Gluten free flour tortillas

gluten free flour tortillas

You can make your own delicious plate of homemade gluten free flour tortillas! Recipe below.

Grandma T’s gluten free flour tortillas

Being from New Mexico, I grew up eating burritos and quesadillas. Since giving up gluten, those have been pretty high on my list of foods I miss. I’ve been trying for a while to find good gluten free flour tortillas. Store bought wraps are thin and flavorless, while the recipes I’ve tried have produced tortillas that are too thick, weirdly pale, and hard. Blech!

Visit beautiful southern New Mexico

Enter Grandma T. (That’s my mom, and she’s been gluten free a little longer than I have.) She has always been great with cooking and baking, and has made it her mission to find recipes for gluten free items that are so good, you won’t believe they are gluten free. She has discovered the secret to soft, tasty gluten free tortillas, and she’s letting me share her recipe with you. You’ll be on your way to gluten free burritos in no time!

Grandma T’s gluten free flour tortilla recipe

1 cup / 150 g *Bob’s Red Mill Gluten Free All Purpose Flour^
1 cup / 150 g *white rice flour
2 teaspoons / 6.4 g *xanthan gum
1 teaspoon / 4 g *baking powder
½ teaspoon/ 2.5 g *sugar
1 ¼ teaspoon / 7 g *salt
2 tablespoons /24 g vegetable shortening (like *Crisco)
¾ – 1 cup /190-240 ml of warm water + 1 tablespoon /15 ml milk
extra *Bob’s Red Mill Gluten Free All Purpose Flour for rolling

^A note on the flour – if you substitute a different all-purpose flour, you may not achieve the same results. Bob’s Red Mill contains chickpea and fava bean flours, which are key in achieving the proper texture and flavor. It can be found in grocery stores and on in the United States, and at Holland and Barrett or in the United Kingdom.

tortilla discs, gluten free flour tortillas

Roll the dough into balls, then press into curved discs.

Mix all of the dry ingredients together (we used a whisk.) Add the shortening and cut it in with a pastry cutter. This part takes a little while – you should have no clumps. Then, take your water/milk combo and add it slowly – start with a little less than half a cup and added more as needed in small splashes. Stir (don’t smash) the flour until you start to get a dough. There shouldn’t be any dry flour spots. Then, knead the dough with floured hands. The dough will be a bit sticky, but shouldn’t coat your hands. If it’s that wet, add a little more flour to soak it up. If it’s too dry, it might crumble and crack, and you can add a bit more water to fix that.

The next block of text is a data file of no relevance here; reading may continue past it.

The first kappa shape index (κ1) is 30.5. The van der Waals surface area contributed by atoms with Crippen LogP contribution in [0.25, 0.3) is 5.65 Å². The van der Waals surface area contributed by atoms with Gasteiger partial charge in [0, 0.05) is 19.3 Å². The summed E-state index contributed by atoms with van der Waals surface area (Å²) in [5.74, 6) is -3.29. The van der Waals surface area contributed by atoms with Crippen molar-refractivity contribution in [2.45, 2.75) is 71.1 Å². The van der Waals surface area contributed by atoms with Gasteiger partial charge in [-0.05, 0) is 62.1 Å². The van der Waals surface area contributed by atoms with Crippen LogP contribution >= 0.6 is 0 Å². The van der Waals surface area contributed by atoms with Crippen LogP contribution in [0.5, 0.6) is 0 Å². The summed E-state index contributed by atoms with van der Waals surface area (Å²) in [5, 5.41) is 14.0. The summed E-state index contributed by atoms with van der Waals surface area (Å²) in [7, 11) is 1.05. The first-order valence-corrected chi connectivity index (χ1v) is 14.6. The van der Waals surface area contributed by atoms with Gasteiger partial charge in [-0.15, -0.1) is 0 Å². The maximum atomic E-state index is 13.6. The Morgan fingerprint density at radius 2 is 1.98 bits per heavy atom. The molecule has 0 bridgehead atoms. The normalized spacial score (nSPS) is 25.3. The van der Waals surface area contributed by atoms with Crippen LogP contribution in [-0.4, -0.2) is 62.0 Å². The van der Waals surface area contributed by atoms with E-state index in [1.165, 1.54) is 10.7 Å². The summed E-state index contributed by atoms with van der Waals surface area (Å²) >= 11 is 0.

Once you’ve achieved a nice, slightly sticky dough, divide and roll it into 12 balls. Then, press each ball into a disc with raised edges. This will help keep your tortillas round(ish) when rolled out.

rolling gluten free flour tortillas

Roll the discs out flat, using lots of flour and flipping often.

Flour a wooden board and a rolling pin. Roll out each disc into thin, flat tortillas. The trick to keeping them from sticking is lots of flour and flipping often to re-flour surfaces. Roll from the center out towards the edges. You will probably find it difficult to keep them totally round, and that edges have a tendency to take odd shapes, kind of like flower petals. This technique is a little tricky and just takes practice. Once you’ve got them rolled out and thin, gently shake off the excess flour by flipping the tortilla from hand to hand. Stack them on a plate.

cooking gluten free flour tortillas

When you see dark brown spots like this form on the bottom side, it’s time to flip the tortilla over.

Once you’ve got a few made, heat a *comal or medium frying pan to medium heat. You don’t need any oil or butter, just the dry pan. Finish rolling them out while the pan heats up. Once you’re ready, gently lay the tortilla in the center of the hot pan. You’ll see it start to bubble a bit; pop any large bubbles with a fork. Check the bottom side of the tortilla frequently; when you start to see brown spots appear, it’s time to flip. No need to poke the bubbles on side two, and watch it closely as it will cook faster. Again, look for brown spots and once you see them, you’re done! Stack the warm tortillas on a clean plate. Continue cooking each tortilla in this way until you’ve done them all. If you find they are still a bit floury after cooking, you can use a basting brush to knock off any excess.

That’s it! These are best served straight away – you can make gluten free quesadillas or burritos, or just eat them plain with a little butter on top. You can store extras in a Ziploc bag in the refrigerator for 2-3 days. We froze a couple and they were still good when thawed a few days later. Let me know what you think in the comments!

Grandma T’s gluten free recipes will be featured on Gluten Free Fab Life from time to time – check back soon to see what she’s cooked up!


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